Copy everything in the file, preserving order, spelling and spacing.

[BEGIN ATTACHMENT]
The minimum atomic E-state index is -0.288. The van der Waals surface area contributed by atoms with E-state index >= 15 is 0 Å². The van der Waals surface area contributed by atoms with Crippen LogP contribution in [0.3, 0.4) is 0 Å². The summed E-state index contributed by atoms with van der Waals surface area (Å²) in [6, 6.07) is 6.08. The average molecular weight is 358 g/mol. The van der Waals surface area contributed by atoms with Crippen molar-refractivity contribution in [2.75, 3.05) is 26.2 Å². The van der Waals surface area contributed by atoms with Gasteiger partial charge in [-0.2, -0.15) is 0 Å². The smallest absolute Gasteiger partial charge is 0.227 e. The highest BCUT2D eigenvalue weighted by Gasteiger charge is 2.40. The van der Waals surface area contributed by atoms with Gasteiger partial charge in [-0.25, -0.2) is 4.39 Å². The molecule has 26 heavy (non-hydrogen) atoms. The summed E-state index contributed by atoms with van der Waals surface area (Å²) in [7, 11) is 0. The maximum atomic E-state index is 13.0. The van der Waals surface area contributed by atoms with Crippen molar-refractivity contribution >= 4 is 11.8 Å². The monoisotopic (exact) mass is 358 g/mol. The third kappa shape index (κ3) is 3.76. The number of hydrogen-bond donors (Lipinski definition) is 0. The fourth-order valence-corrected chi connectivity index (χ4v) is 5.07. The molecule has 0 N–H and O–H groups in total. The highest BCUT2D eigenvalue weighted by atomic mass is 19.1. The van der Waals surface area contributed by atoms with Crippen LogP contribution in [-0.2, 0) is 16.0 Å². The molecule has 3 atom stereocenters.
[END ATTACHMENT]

The minimum atomic E-state index is -0.288. The van der Waals surface area contributed by atoms with E-state index >= 15 is 0 Å². The van der Waals surface area contributed by atoms with Crippen LogP contribution in [0.3, 0.4) is 0 Å². The summed E-state index contributed by atoms with van der Waals surface area (Å²) in [6, 6.07) is 6.08. The average molecular weight is 358 g/mol. The van der Waals surface area contributed by atoms with Crippen molar-refractivity contribution in [2.75, 3.05) is 26.2 Å². The van der Waals surface area contributed by atoms with Gasteiger partial charge in [-0.2, -0.15) is 0 Å². The smallest absolute Gasteiger partial charge is 0.227 e. The highest BCUT2D eigenvalue weighted by Gasteiger charge is 2.40. The van der Waals surface area contributed by atoms with Gasteiger partial charge in [-0.25, -0.2) is 4.39 Å². The molecule has 26 heavy (non-hydrogen) atoms. The summed E-state index contributed by atoms with van der Waals surface area (Å²) in [7, 11) is 0. The maximum atomic E-state index is 13.0. The van der Waals surface area contributed by atoms with Crippen molar-refractivity contribution >= 4 is 11.8 Å². The monoisotopic (exact) mass is 358 g/mol. The third kappa shape index (κ3) is 3.76. The number of hydrogen-bond donors (Lipinski definition) is 0. The fourth-order valence-corrected chi connectivity index (χ4v) is 5.07. The molecule has 0 N–H and O–H groups in total. The highest BCUT2D eigenvalue weighted by atomic mass is 19.1. The van der Waals surface area contributed by atoms with Crippen LogP contribution in [-0.2, 0) is 16.0 Å². The molecule has 3 atom stereocenters.